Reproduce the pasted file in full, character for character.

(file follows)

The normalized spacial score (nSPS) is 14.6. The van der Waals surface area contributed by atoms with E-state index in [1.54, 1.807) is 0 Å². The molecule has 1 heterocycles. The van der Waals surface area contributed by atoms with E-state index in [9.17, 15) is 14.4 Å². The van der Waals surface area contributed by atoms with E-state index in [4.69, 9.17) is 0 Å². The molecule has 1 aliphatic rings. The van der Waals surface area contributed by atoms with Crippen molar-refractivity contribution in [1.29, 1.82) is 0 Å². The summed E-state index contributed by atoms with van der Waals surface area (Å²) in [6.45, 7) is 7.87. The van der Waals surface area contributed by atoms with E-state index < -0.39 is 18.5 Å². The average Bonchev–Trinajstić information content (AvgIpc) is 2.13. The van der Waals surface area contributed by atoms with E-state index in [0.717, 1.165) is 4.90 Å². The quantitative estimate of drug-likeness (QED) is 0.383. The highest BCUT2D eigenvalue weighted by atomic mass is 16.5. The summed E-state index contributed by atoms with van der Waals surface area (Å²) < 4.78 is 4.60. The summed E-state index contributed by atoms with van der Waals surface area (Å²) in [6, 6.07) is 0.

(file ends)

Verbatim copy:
The normalized spacial score (nSPS) is 14.6. The van der Waals surface area contributed by atoms with E-state index in [1.54, 1.807) is 0 Å². The molecule has 1 heterocycles. The van der Waals surface area contributed by atoms with E-state index in [9.17, 15) is 14.4 Å². The van der Waals surface area contributed by atoms with E-state index in [4.69, 9.17) is 0 Å². The molecule has 1 aliphatic rings. The van der Waals surface area contributed by atoms with Crippen molar-refractivity contribution in [1.29, 1.82) is 0 Å². The summed E-state index contributed by atoms with van der Waals surface area (Å²) in [6.45, 7) is 7.87. The van der Waals surface area contributed by atoms with E-state index < -0.39 is 18.5 Å². The average Bonchev–Trinajstić information content (AvgIpc) is 2.13. The van der Waals surface area contributed by atoms with E-state index in [0.717, 1.165) is 4.90 Å². The quantitative estimate of drug-likeness (QED) is 0.383. The highest BCUT2D eigenvalue weighted by atomic mass is 16.5. The summed E-state index contributed by atoms with van der Waals surface area (Å²) < 4.78 is 4.60. The summed E-state index contributed by atoms with van der Waals surface area (Å²) in [6, 6.07) is 0.